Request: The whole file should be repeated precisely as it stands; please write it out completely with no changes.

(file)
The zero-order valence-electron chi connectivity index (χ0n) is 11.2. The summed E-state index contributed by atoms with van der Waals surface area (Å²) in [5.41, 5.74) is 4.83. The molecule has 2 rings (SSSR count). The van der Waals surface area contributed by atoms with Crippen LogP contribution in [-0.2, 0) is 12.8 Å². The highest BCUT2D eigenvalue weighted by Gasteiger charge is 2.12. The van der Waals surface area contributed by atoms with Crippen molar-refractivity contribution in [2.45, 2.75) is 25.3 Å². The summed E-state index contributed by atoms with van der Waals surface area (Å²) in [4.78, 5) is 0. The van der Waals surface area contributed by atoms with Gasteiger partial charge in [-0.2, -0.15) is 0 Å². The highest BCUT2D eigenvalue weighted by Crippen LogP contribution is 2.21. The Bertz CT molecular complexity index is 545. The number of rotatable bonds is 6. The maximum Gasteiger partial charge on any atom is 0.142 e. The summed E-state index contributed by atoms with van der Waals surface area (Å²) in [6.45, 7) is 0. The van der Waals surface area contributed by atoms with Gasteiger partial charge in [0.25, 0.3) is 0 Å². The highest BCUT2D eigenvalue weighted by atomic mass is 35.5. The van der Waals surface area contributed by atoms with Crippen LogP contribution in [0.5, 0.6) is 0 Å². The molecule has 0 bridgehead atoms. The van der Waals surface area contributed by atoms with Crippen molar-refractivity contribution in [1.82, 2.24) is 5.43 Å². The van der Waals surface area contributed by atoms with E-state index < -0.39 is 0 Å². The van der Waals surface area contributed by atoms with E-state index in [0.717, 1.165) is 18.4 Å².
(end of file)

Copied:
The zero-order valence-electron chi connectivity index (χ0n) is 11.2. The summed E-state index contributed by atoms with van der Waals surface area (Å²) in [5.41, 5.74) is 4.83. The molecule has 2 rings (SSSR count). The van der Waals surface area contributed by atoms with Crippen LogP contribution in [-0.2, 0) is 12.8 Å². The highest BCUT2D eigenvalue weighted by Gasteiger charge is 2.12. The van der Waals surface area contributed by atoms with Crippen molar-refractivity contribution in [2.45, 2.75) is 25.3 Å². The summed E-state index contributed by atoms with van der Waals surface area (Å²) in [4.78, 5) is 0. The van der Waals surface area contributed by atoms with Gasteiger partial charge in [-0.2, -0.15) is 0 Å². The highest BCUT2D eigenvalue weighted by Crippen LogP contribution is 2.21. The Bertz CT molecular complexity index is 545. The number of rotatable bonds is 6. The maximum Gasteiger partial charge on any atom is 0.142 e. The summed E-state index contributed by atoms with van der Waals surface area (Å²) in [6.45, 7) is 0. The van der Waals surface area contributed by atoms with Gasteiger partial charge in [0.25, 0.3) is 0 Å². The highest BCUT2D eigenvalue weighted by atomic mass is 35.5. The van der Waals surface area contributed by atoms with Crippen LogP contribution in [0.5, 0.6) is 0 Å². The molecule has 0 bridgehead atoms. The van der Waals surface area contributed by atoms with Crippen molar-refractivity contribution in [1.82, 2.24) is 5.43 Å². The van der Waals surface area contributed by atoms with E-state index < -0.39 is 0 Å². The van der Waals surface area contributed by atoms with E-state index in [0.717, 1.165) is 18.4 Å².